Once, Sailor and former mayor Andy Young spent a night or three on Atlanta’s streets, producing a report that sought to give insight into Atlanta’s homeless population. Young and Sailor donned skullies and thrift-store clothing and reported that they, too, were shunned or abused by folks downtown who’d mistaken them for homeless people.

I read about it in the AJC, and wished I’d done it. In 1996, I kinda did the same thing during the Olympics. It was a total ripoff of what Ron Sailor had done.

The last time I saw Sailor, I was knocking on his door because he’d become part of some unflattering story involving his finances; there had been allegations he had grifted some folk. We were giving Sailor celebrity treatment on a story that was otherwise really nobody’s business. I went to his door sans camera, unwilling to bum-rush the guy. He answered graciously, declined comment and we left.

Since then, I’d seen him do Wayfield Foods commercials and heard about his career as a preacher. I’d read about the issues his sons faced — one, as a disgraced former legislator, the other as a man convicted of murdering his girlfriend.

I was a green newcomer to Atlanta when I became Ron Sailor’s competitor. He was always friendly, willing to share his experience and seemed to know what he was doing. At age 61, he died too young.


The southeastern region of NATAS did something remarkable last week:  It recognized three humble, hardworking Atlanta news grunts.

Donna Lowry, WXIA

Donna Lowry, WXIA

Donna Lowry and I were both new hires at competing stations when she arrived in Atlanta in 1986.  We both did general assignment reporting, and wore the shell-shocked look that comes with a reporter’s first brushes with big-city news.   Lowry went on to become WXIA’s education reporter — an assignment that seemed destined to fade in the face of changing news directors and audience research.  Instead, the ageless Lowry (and her photog, the ageless Kathy Bourn) has turned it into a calling.

Paul Crawley, WXIA

Paul Crawley, WXIA

Paul Crawley began working at WXIA in 1978.  Crawley (and yeah, Mark Winne) are the Atlanta reporters who most seem to come straight out of the Damon Runyon school of journalism — news-breaking, trench-coated, and tirelessly devoted to getting it right.  Crawley adds a sharp sense of humor, and the adaptability of a guy who became a one-man-band late in life.  Every day, Crawley is among the first to arrive and the last to leave his desk.

Jon Shirek, WXIA

Jon Shirek, WXIA

My man-crush on Jon Shirek has been somewhat well documented on this site.  Shirek’s personal style is understated and thoughtful.  He writes and delivers stories with uncommon elegance and clarity.  And he’s done it at WXIA since 1980.  Like Crawley, Shirek agreed to become a one-man-band in the last decade.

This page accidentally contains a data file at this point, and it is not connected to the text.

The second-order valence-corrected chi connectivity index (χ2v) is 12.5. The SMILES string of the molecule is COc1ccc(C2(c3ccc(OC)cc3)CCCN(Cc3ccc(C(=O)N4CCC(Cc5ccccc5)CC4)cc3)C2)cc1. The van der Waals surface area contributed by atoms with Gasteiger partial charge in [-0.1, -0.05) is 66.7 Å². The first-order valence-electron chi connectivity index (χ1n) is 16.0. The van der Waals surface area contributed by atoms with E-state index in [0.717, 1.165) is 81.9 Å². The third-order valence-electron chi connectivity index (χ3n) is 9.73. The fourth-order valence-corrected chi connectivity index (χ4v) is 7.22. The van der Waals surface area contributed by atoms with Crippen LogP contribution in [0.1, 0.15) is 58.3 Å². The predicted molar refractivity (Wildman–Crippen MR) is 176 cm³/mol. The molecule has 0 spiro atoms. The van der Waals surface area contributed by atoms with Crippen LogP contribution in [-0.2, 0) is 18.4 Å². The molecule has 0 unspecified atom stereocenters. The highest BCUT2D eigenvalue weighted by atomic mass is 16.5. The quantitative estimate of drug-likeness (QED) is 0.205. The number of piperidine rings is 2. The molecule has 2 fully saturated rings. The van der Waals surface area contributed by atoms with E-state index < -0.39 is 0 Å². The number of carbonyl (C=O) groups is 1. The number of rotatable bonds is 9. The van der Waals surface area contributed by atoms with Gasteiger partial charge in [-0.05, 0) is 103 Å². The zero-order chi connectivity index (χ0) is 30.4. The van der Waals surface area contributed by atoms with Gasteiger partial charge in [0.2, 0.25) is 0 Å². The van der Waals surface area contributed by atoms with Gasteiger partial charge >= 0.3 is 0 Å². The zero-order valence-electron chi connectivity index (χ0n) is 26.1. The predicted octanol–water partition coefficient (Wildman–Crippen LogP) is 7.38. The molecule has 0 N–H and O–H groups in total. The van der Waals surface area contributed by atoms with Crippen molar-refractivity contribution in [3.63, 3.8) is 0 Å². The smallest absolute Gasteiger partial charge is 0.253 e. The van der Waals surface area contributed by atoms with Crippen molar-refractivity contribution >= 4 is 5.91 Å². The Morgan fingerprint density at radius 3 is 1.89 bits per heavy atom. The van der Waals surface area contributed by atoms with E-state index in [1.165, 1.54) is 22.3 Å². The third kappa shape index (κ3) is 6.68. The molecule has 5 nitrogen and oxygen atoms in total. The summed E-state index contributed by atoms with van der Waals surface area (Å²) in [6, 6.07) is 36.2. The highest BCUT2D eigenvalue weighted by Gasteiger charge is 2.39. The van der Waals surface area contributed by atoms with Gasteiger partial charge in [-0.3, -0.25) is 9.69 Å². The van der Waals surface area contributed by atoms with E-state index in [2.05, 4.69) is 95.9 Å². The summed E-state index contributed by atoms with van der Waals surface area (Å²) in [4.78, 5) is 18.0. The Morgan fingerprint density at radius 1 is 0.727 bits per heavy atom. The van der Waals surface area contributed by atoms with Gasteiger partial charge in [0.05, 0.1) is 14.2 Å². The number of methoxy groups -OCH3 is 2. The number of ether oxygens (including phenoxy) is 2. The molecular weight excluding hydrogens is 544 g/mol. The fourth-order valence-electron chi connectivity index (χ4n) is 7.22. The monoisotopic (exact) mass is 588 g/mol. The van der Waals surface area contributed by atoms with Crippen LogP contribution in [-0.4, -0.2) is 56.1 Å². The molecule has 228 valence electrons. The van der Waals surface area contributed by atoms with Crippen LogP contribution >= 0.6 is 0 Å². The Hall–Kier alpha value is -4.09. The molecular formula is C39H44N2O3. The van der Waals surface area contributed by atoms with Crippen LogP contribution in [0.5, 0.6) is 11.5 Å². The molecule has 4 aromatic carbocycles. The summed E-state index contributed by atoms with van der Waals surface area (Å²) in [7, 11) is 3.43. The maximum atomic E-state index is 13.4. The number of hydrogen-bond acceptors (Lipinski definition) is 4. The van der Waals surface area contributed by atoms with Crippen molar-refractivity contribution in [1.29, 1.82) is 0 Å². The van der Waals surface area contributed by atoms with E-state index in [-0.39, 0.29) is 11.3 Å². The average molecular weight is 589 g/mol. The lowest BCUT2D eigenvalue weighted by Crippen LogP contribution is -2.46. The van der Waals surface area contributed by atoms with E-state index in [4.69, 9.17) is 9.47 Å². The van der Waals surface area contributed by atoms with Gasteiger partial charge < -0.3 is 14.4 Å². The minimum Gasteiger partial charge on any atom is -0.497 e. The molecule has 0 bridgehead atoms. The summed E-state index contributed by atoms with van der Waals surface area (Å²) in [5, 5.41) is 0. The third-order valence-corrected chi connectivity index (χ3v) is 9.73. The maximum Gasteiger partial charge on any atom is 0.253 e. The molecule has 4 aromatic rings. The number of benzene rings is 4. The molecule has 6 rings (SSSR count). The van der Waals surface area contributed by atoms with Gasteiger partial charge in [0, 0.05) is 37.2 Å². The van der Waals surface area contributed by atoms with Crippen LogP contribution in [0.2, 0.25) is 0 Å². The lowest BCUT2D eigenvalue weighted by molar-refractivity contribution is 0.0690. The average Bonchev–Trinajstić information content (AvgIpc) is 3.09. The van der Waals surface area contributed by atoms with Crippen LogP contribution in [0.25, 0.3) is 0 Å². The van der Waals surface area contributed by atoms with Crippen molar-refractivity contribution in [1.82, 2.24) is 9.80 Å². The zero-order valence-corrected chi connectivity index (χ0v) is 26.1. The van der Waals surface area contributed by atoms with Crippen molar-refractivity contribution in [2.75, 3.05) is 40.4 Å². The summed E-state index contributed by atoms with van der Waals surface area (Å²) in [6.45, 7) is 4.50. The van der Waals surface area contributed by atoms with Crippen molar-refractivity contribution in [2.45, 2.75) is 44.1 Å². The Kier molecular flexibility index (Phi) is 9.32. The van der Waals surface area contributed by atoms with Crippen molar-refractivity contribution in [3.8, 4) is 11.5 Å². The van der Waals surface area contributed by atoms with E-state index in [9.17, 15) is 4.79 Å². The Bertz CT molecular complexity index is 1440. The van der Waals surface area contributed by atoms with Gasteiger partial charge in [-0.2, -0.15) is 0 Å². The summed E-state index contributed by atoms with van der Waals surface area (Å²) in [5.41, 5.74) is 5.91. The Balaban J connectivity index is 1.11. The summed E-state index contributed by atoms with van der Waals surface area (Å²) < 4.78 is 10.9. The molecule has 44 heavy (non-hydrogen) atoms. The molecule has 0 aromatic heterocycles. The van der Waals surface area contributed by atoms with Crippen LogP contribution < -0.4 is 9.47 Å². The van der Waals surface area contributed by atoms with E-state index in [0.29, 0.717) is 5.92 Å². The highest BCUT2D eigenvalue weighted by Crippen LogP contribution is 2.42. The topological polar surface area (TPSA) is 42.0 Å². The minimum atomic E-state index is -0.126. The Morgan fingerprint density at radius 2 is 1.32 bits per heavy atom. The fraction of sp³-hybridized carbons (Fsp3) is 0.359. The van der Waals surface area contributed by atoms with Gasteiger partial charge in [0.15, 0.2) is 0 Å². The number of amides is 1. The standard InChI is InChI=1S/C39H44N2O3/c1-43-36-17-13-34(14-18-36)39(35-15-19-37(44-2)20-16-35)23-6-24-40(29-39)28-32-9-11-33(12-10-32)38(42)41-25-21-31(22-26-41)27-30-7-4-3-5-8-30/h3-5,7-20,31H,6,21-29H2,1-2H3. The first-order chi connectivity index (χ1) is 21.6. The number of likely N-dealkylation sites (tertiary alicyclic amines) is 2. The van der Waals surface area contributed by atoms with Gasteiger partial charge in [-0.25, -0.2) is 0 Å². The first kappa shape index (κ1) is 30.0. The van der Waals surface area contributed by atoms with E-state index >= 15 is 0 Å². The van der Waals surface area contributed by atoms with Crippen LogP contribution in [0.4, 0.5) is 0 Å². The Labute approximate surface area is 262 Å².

Russ Spencer, WAGA

Russ Spencer, WAGA

As a postscript, I’ve got to include Russ Spencer in my list of accolades.  With Monica Pearson finally out to pasture, the readers of Creative Loafing recognized the WAGA anchor in the weekly’s “best of” issue.  They probably don’t realize what an outstanding choice they made.  Spencer is frequently the smartest guy in the room, but won’t jump up and down to out-shout the folks who think they’re the smartest guys in the room.  Watch his chatter with reporters following stories; Spencer is a news anchor who pays close attention to the stories that fly by on the broadcast, and grasps the story’s essence.

Plus, he looks great in a set of fake teeth.


I was fired by a legend

That's my fuzzy head under the boom mic in the photo on the right, documenting my lamentable DC stint.

That’s my fuzzy head under the boom mic in the photo on the right, documenting my lamentable DC stint.

Item:  WAGA reporter Justin Gray is leaving the station to work for Cox’s Washington DC bureau.  What follows is a cold war-era cautionary tale about my sad experience in DC.

It was the mid-80s.  Back then, media companies big and small had DC bureaus for their local TV news operations across America:  Jefferson Pilot, Gannett, Hearst, Storer, Cox.  Most of them were located in offices at 400 North Capitol, across from Union Station and overlooking the dome itself.

Gannett hired me, then fired me within six months.  It was a head spinning adventure.

The legend who hired and fired me, Jack Hurley

The legend who hired and fired me, Jack Hurley

The guy who hired and fired me was the nicest guy in the world.  Jack Hurley had been a news director at WXIA.  His most recent work made him a respected honcho at the Newseum.  “You got fired by a legend at Gannett!” I heard as I re-told the story when WXIA hired me.

When he ran Gannett’s DC bureau, Hurley had parlayed it into an outfit that traveled the world to cover stories, then spent time between trips covering the minutiae of Washington.  Whenever the Minneapolis congressman, James Oberstar, held a hearing of his transportation subcommittee, we covered it for KARE.  Whenever Sen. Gary Hart belched, we covered it for KUSA.  We went to all of Sam Nunn’s pressers for WXIA.

Anyway — I found it a bit stifling and predictable.  At age 27, I thought I had a better idea.  Can we enterprise some stories, please?  Maybe do some investigative stuff?  Hurley let me stomp around the Capitol a wee bit but kept the leash very, very short.  Whatever I came back with failed to impress, apparently.

It didn’t help that I was, at that stage of my career, a poor performer in live shots.  It took me many more years to get somewhat comfortable delivering live utterances on TV.  And in that job, I was constantly concluding the day with a 7:15 pm live shot to a midwestern station– usually about a hearing or a presser that had bored me to death.